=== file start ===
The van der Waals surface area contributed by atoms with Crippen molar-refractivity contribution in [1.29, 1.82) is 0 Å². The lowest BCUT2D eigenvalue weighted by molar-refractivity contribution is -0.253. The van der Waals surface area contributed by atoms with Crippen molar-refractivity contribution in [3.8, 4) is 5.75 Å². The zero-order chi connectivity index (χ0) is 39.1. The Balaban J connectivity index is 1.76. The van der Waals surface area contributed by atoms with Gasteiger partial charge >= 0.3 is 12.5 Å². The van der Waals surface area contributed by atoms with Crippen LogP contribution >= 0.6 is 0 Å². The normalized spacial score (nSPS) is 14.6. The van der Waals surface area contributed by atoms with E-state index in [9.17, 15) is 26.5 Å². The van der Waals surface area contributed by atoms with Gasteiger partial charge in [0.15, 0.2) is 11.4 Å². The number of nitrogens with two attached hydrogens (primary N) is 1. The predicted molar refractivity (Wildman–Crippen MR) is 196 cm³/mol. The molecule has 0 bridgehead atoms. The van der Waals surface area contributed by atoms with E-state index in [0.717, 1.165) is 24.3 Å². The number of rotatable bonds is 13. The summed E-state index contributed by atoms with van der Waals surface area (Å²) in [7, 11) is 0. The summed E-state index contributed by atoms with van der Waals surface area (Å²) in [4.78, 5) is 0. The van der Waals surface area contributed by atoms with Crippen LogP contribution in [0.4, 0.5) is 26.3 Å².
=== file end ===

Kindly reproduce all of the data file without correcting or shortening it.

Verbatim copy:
The van der Waals surface area contributed by atoms with Crippen molar-refractivity contribution in [1.29, 1.82) is 0 Å². The lowest BCUT2D eigenvalue weighted by molar-refractivity contribution is -0.253. The van der Waals surface area contributed by atoms with Crippen molar-refractivity contribution in [3.8, 4) is 5.75 Å². The zero-order chi connectivity index (χ0) is 39.1. The Balaban J connectivity index is 1.76. The van der Waals surface area contributed by atoms with Gasteiger partial charge >= 0.3 is 12.5 Å². The van der Waals surface area contributed by atoms with Crippen LogP contribution >= 0.6 is 0 Å². The normalized spacial score (nSPS) is 14.6. The van der Waals surface area contributed by atoms with E-state index in [9.17, 15) is 26.5 Å². The van der Waals surface area contributed by atoms with Gasteiger partial charge in [0.15, 0.2) is 11.4 Å². The number of nitrogens with two attached hydrogens (primary N) is 1. The predicted molar refractivity (Wildman–Crippen MR) is 196 cm³/mol. The molecule has 0 bridgehead atoms. The van der Waals surface area contributed by atoms with E-state index in [0.717, 1.165) is 24.3 Å². The number of rotatable bonds is 13. The summed E-state index contributed by atoms with van der Waals surface area (Å²) in [7, 11) is 0. The summed E-state index contributed by atoms with van der Waals surface area (Å²) in [4.78, 5) is 0. The van der Waals surface area contributed by atoms with Crippen LogP contribution in [0.4, 0.5) is 26.3 Å².